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    Rights statement: This is an Accepted Manuscript of an article published by Taylor & Francis Group in British Journal of Educational Studies on 22/01/2016, available online: http://www.tandfonline.com/10.1080/00071005.2015.1133798

    Accepted author manuscript, 126 KB, PDF document

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Communicating politics

Research output: Contribution to journalJournal article

Published
<mark>Journal publication date</mark>2/07/2016
<mark>Journal</mark>British Journal of Educational Studies
Issue number3
Volume64
Number of pages21
Pages (from-to)315-335
Publication statusPublished
Early online date22/01/16
Original languageEnglish

Abstract

In the context of higher tuition fees, the Government’s employability agenda and growing concern for defined career development strategies among young people, there is a need more effectively for Politics programmes to foster the capacity to communicate politics. Without communicating the implications and relevance of politics the subject and the skills derived from studying within Politics the discipline, Politics departments may face recruitment difficulties that those in, for example, the natural sciences, vocational subjects or the ascendant Business Management, may not. This article examines pedagogical means of promoting the capacity to communicate politics as part of an overall programme which integrates outreach, widening participation, recruitment, undergraduate study and employability activities. I focus, in particular, on applying salient approaches prominent within the Politics pedagogical literature to the development of the curriculum of a third year undergraduate module in the Department of Politics, Philosophy and Religion at Lancaster University: PPR389: Communicating Politics. I suggest that incorporating active learning and innovative teaching and assessment methods provides opportunities for meeting both student recruitment and employability agendas in Politics and beyond.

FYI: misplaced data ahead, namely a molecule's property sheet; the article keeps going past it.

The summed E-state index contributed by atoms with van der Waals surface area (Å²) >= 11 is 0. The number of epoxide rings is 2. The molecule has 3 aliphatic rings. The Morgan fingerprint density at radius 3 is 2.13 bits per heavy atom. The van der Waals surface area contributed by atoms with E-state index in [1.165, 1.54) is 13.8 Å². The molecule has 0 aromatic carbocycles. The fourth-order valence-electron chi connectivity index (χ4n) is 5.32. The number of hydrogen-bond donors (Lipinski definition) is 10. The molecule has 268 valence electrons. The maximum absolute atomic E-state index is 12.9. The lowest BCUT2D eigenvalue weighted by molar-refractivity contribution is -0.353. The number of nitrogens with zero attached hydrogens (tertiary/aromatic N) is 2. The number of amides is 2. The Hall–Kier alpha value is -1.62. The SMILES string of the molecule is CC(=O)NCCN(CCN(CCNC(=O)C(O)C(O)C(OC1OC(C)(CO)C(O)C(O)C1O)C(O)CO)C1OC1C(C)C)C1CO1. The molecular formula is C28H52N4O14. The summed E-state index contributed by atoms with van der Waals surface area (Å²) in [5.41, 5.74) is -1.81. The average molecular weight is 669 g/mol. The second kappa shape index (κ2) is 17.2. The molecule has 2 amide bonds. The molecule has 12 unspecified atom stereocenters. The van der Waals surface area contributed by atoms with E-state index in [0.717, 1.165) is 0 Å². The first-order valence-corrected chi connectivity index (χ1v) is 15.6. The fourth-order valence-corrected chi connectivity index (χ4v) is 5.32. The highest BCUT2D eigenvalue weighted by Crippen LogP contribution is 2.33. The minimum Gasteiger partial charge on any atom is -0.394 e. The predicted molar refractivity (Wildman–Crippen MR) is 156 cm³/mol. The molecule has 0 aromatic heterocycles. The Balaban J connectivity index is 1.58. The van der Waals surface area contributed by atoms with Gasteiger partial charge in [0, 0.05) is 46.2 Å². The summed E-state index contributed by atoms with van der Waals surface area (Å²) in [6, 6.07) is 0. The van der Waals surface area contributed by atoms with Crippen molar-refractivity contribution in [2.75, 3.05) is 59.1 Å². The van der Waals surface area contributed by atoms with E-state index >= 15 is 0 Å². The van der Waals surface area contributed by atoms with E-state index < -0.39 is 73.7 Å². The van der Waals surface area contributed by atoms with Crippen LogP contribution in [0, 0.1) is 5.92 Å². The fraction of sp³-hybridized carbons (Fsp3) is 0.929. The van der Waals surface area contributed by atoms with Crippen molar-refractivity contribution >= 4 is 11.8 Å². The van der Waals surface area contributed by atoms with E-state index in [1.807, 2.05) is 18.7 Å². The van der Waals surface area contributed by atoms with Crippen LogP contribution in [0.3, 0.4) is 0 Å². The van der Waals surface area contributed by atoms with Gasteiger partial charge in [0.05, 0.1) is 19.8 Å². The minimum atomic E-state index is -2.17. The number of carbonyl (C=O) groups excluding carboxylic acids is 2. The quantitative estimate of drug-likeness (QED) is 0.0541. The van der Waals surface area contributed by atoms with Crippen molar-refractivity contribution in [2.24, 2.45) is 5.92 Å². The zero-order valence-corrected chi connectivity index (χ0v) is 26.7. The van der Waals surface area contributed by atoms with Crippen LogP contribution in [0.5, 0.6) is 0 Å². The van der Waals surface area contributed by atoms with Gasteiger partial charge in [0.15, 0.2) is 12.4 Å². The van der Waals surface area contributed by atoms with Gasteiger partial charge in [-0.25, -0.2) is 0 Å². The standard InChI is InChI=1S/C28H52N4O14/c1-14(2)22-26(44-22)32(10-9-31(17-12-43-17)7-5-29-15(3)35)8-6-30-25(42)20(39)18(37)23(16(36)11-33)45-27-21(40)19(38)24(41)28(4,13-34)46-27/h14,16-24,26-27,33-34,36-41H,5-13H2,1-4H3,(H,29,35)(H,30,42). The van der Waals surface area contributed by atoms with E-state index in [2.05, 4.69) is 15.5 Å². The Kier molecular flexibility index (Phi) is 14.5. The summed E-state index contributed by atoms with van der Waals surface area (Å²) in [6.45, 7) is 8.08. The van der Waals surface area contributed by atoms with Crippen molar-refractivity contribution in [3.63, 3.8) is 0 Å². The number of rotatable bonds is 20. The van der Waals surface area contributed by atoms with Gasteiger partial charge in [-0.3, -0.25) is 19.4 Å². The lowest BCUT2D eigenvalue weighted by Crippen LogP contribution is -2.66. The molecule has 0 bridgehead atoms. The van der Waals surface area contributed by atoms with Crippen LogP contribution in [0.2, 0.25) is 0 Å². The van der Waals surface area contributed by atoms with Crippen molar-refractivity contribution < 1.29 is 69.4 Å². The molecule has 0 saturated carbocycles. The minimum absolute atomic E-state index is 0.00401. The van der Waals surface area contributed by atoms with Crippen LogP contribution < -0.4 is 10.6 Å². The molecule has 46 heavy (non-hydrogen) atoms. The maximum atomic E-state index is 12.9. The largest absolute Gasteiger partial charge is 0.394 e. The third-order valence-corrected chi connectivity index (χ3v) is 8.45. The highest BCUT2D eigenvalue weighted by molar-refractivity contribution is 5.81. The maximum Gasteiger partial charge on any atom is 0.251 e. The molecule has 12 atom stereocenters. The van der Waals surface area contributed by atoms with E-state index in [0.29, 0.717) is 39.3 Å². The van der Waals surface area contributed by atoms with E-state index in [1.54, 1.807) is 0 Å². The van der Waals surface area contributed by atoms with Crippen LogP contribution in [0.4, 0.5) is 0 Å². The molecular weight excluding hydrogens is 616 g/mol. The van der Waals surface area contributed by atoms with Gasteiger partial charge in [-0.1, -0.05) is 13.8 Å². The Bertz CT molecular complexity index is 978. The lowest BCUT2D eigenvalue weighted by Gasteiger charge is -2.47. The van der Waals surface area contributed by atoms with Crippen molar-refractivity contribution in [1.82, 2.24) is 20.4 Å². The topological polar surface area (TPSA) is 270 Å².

Bibliographic note

This is an Accepted Manuscript of an article published by Taylor & Francis Group in British Journal of Educational Studies on 22/01/2016, available online: http://www.tandfonline.com/10.1080/00071005.2015.1133798